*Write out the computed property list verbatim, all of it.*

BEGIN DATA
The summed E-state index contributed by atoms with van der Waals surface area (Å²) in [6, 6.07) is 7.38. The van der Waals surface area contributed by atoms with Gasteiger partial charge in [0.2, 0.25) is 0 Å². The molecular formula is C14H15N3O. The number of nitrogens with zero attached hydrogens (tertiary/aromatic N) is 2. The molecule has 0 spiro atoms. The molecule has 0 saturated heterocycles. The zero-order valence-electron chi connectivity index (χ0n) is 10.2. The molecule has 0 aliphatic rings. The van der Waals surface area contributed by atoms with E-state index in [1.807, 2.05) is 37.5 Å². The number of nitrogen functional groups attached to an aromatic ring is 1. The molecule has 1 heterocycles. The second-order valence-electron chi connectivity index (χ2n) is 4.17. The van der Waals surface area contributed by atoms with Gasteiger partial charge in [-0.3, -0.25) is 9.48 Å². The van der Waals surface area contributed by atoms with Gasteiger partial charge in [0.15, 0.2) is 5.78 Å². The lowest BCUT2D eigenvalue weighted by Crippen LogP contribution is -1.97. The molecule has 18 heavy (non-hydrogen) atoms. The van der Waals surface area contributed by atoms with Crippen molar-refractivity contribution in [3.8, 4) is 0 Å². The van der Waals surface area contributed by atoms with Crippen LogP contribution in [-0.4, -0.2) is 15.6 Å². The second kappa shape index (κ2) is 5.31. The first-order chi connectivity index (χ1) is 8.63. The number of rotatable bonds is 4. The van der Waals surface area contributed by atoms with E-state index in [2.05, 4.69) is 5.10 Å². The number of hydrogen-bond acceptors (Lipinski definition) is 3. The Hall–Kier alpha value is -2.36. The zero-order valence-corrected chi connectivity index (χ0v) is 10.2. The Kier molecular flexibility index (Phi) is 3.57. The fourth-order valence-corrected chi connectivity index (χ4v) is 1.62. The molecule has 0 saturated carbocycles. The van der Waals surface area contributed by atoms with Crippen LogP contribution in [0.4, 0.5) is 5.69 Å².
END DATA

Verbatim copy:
The summed E-state index contributed by atoms with van der Waals surface area (Å²) in [6, 6.07) is 7.38. The van der Waals surface area contributed by atoms with Gasteiger partial charge in [0.2, 0.25) is 0 Å². The molecular formula is C14H15N3O. The number of nitrogens with zero attached hydrogens (tertiary/aromatic N) is 2. The molecule has 0 spiro atoms. The molecule has 0 saturated heterocycles. The zero-order valence-electron chi connectivity index (χ0n) is 10.2. The molecule has 0 aliphatic rings. The van der Waals surface area contributed by atoms with E-state index in [1.807, 2.05) is 37.5 Å². The number of nitrogen functional groups attached to an aromatic ring is 1. The molecule has 1 heterocycles. The second-order valence-electron chi connectivity index (χ2n) is 4.17. The van der Waals surface area contributed by atoms with Gasteiger partial charge in [-0.3, -0.25) is 9.48 Å². The van der Waals surface area contributed by atoms with Gasteiger partial charge in [0.15, 0.2) is 5.78 Å². The lowest BCUT2D eigenvalue weighted by Crippen LogP contribution is -1.97. The molecule has 18 heavy (non-hydrogen) atoms. The van der Waals surface area contributed by atoms with Crippen molar-refractivity contribution in [3.8, 4) is 0 Å². The van der Waals surface area contributed by atoms with Crippen LogP contribution in [-0.4, -0.2) is 15.6 Å². The second kappa shape index (κ2) is 5.31. The first-order chi connectivity index (χ1) is 8.63. The number of rotatable bonds is 4. The van der Waals surface area contributed by atoms with E-state index in [2.05, 4.69) is 5.10 Å². The number of hydrogen-bond acceptors (Lipinski definition) is 3. The Hall–Kier alpha value is -2.36. The zero-order valence-corrected chi connectivity index (χ0v) is 10.2. The Kier molecular flexibility index (Phi) is 3.57. The fourth-order valence-corrected chi connectivity index (χ4v) is 1.62. The molecule has 0 saturated carbocycles. The van der Waals surface area contributed by atoms with Crippen LogP contribution in [0.4, 0.5) is 5.69 Å².